Carpo, therefore, distinguishes between Artificial Intelligence and Human Intelligence (HI) as two phenomena that have the same ontological consistency, but epistemological essences that cannot be translated into one another. The essence of HI, after all, is an immutable value and character, and we must not be overwhelmed by the power of the new instruments available, even if technological progress is making them virtually autonomous (that is, "intelligent"). Carpo's advice also sounds somewhat conservative and vaguely apocalyptic: may humans remain true to themselves and assert their inveterate theoretical capacity before it is too late (i.e. before machines begin to trigger processes on their own: “The next atomic blast in physical reality may not allow for a retrial” (Ibidem)).

The weakness of Carpo's considerations probably lies in the assumption that the advent of machines capable of very fast calculations on infinite data is a point of discontinuity, to which we must react by using the continuity typical of human properties. The premise of this discourse combines a vision of technological progress that proceeds by turns and overcomings with a conception of the human essence as invariable, separating the progressive history of technology from the stabilised history of the spirit. While technology proceeds by successive stages (from bricolage to craftsmanship, from mass production to digital mass customization), the role of the a priori scheme, of the conceptual model, remains the same: to guide the (technical) optimum towards the future.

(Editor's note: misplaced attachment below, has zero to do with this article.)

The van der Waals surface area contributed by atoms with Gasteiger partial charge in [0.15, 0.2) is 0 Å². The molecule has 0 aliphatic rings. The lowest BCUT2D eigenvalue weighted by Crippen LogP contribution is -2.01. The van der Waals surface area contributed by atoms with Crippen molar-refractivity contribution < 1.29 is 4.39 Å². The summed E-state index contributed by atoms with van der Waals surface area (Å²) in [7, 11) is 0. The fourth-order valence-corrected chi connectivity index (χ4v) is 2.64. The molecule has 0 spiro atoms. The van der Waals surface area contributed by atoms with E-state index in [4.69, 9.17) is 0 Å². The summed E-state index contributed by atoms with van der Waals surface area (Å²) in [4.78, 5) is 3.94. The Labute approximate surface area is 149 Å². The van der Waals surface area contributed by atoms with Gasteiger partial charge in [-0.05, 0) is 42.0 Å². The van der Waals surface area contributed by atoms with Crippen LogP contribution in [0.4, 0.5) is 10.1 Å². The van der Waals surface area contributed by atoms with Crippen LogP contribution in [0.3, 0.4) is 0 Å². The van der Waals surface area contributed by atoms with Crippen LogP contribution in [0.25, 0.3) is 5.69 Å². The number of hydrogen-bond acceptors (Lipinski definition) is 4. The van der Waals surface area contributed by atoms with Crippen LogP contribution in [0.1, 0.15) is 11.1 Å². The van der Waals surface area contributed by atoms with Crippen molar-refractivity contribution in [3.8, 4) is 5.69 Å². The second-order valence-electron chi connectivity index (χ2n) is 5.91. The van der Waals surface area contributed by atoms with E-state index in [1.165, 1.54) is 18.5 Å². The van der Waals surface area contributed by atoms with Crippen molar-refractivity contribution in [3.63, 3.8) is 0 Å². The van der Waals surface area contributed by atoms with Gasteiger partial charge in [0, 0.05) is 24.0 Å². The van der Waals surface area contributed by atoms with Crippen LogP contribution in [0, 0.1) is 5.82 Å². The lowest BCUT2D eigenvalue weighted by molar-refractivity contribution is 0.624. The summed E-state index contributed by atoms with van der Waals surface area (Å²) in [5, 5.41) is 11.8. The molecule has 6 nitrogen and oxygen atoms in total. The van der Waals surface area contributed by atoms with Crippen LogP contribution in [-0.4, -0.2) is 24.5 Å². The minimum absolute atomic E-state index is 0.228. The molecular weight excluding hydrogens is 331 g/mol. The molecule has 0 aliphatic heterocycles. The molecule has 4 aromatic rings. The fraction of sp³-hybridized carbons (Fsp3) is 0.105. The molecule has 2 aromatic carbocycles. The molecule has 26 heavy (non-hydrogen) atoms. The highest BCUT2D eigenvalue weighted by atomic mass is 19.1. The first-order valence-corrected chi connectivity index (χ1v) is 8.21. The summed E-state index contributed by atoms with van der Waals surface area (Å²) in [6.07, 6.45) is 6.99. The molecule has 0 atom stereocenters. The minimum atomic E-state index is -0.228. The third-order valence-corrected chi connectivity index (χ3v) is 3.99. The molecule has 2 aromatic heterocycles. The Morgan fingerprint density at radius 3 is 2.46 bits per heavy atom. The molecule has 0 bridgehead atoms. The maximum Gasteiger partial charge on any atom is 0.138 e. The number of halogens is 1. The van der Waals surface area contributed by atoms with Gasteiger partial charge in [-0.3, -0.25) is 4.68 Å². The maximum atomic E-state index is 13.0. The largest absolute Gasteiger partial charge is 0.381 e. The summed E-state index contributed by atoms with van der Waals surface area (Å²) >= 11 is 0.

In this sense, even the newfound bricolage of AI - understood as a hyper-bricoleur - clarifies these opposing roles and does not alter the distinct essences of machines and humans. Technology has its own historical course, one in which time marks the unstoppable pace of absolute process (though not necessarily of improvement): it is a phenomenology of technology, which in becoming "intelligent" even takes on the appearance of a spirit. In this perspective, where technology and the spirit pursue separate and parallel phenomenologies and teleologies, a designer can only reiterate their loyalty to the values of their supposed essential humanity, whatever they may be.